Th e Role of Dialogue in an Age of Interdependence As a contemporary of Ikeda and as one who has engaged in dialogue with
him, we ﬁ nd in the words of Majid Tehranian an insightful and thoughtful contribution to our reﬂ ections and continuing investigation into the role of
dialogue in conjunction with an explication of the true meaning of the word “civilization.” From the perspective of Tehranian, it is vitally important to avoid the ideological uses of the term “civilization.” Rather, he strongly advocates that we work to “. . . reconstruct it as a normative concept aiming at the paciﬁ c methods of settling human conﬂ icts” (Tehranian 2007, 8). He argues that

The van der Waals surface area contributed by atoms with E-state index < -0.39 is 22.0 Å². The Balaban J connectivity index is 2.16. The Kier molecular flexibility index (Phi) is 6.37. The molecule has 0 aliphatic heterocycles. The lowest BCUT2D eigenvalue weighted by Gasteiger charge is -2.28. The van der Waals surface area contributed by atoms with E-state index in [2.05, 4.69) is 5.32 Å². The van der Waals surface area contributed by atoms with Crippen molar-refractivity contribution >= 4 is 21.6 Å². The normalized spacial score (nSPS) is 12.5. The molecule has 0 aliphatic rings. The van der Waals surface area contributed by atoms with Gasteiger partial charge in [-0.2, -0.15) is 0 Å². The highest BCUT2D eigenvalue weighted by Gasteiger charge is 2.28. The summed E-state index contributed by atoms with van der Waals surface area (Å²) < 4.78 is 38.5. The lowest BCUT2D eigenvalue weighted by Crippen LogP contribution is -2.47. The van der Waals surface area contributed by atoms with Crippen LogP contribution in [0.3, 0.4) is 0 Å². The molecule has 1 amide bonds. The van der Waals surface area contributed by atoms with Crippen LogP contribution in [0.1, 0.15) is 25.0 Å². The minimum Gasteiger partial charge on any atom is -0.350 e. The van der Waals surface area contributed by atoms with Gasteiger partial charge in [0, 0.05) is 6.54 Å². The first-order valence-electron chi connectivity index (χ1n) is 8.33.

[t]he need for this re-conceptualization is compelling. Th e human family stands at a crucial juncture. Th e technological advances of the past ten thousand years have created a global village, but the village is in a deepening state of terror. Unless civilized methods of governance are pursued and perfected, terrorism as a method of warfare between states and oppositions will continue . Prejudice and hatred rather than compassion and love will rule the world (Tehranian 2007, 8; italics added).